BLUEGRASS WORKFORCE INVESTMENT BOARD WEIGHS IN ON LEXINGTON MINIMUM WAGE DEBATE
Lexington, KY, September 14, 2015– In an Executive Committee meeting of the Bluegrass Workforce Investment Board held on Tuesday, September 8th, members were provided with a brief presentation from Councilwoman Amanda Bledsoe (10th District) regarding Lexington-Fayette Urban County Government’s ongoing debate pertaining to a city-wide minimum wage increase.
Tracy Pratt-Savage, Chair of the Bluegrass Workforce Investment Board (BGWIB), said, “While we applaud, in principal, Lexington's desire to raise the minimum wage, the Bluegrass Workforce Investment Board would ask that Lexington move slowly and cautiously to consider the negative impact any minimum wage hike would have on both outlining areas and the programs that the BGWIB administers. For instance, the work-based learning program for youth that the board oversees would only be able to employ about half the ‘at-risk’ students we can offer ‘first’ jobs to (at $10.10 vs. a $7.25 wage) in the 17 counties we serve.
For that reason we support those who favor a more cautious approach of raising the minimum wage in small steps, over time, with exemptions for internships and educational training in line with federal guideline.”
Four (4) of the five (5) Executive Committee members voted for the recommendation, with one (1) choosing to recommend postponing the increase discussion altogether until Louisville’s current legal challenge to their minimum wage hike is settled. Ms. Pratt-Savage added her thoughts behind the recommendation, stating, “Lexington is not in a vacuum. Anything Fayette County does, will affect surrounding areas, consumers, employees and employers.”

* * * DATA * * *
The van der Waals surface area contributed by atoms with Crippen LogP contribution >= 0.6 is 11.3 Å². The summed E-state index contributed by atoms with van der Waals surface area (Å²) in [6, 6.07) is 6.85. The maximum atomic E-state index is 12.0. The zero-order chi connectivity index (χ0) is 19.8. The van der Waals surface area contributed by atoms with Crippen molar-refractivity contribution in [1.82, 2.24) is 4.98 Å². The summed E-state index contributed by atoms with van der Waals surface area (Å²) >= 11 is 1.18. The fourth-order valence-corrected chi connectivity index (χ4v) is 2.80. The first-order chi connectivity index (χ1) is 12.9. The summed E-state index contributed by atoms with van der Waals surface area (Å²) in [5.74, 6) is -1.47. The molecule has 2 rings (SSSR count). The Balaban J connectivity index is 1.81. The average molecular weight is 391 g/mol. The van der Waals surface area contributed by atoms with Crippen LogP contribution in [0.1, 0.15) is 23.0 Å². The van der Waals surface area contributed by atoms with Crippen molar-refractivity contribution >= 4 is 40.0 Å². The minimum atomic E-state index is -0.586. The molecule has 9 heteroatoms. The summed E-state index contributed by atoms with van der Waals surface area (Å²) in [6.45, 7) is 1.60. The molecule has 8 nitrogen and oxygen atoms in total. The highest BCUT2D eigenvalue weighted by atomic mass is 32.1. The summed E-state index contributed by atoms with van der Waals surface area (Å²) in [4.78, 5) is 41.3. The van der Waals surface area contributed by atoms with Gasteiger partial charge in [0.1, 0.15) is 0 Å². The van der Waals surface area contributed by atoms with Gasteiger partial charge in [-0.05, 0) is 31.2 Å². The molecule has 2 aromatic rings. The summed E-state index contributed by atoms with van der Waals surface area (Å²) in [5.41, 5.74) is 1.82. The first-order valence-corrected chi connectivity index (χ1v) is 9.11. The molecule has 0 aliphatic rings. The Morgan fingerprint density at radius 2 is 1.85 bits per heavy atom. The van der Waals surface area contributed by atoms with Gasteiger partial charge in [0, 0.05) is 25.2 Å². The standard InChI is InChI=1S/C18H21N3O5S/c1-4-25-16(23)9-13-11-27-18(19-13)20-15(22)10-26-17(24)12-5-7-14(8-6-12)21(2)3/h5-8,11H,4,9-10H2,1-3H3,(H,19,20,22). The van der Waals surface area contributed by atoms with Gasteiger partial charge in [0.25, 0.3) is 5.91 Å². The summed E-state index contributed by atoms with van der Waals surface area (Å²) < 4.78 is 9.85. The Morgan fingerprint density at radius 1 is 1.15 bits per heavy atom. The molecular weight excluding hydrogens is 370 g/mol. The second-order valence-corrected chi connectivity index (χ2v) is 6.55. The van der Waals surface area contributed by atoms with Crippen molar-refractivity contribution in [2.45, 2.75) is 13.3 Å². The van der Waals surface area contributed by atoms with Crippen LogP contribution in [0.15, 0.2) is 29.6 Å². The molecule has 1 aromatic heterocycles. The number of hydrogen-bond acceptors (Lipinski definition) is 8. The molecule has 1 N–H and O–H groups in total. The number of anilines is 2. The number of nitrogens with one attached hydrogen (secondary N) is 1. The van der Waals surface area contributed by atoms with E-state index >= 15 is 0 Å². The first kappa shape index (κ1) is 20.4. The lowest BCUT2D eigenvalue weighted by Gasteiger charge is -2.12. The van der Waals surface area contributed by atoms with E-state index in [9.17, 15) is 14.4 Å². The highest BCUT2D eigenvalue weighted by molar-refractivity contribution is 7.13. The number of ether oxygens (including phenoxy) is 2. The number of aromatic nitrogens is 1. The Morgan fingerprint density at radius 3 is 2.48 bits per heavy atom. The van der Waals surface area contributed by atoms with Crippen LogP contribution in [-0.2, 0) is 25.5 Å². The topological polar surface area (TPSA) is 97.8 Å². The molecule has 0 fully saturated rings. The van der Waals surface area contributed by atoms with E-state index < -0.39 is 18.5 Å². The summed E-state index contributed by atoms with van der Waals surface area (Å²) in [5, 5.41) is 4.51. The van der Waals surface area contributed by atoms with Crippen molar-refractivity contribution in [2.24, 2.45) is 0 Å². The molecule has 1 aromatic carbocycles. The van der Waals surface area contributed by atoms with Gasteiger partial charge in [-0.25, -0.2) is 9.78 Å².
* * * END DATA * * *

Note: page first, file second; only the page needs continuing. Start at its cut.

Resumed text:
The BGWIB represents a 17-county area in Central Kentucky, a region comprised of a number of rural counties, such as Boyle, Estill, Garrard, Harrison, Nicholas, and Powell. The Bluegrass Workforce Investment Board: “Connecting Employers with Employees”
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Attention to Employers Brings High Demand Jobs to Job Seekers
By Terri Darr McLean
Not long ago, the Bluegrass Workforce Investment Board made an about-face in its efforts to help unemployed workers find jobs.
Instead of focusing on the needs of the job seekers - many of whom have been out of work for months - the board shifted its attention to employers, especially those who had jobs that needed to be filled. They even changed their mission statement to “Connecting employers with employees.”
“We’re no longer just training individuals, we’re training them for the right job,” said Jennifer Compton, associate director of Bluegrass WIB, the official agency created under the federal Workforce Investment Act. (Read more...)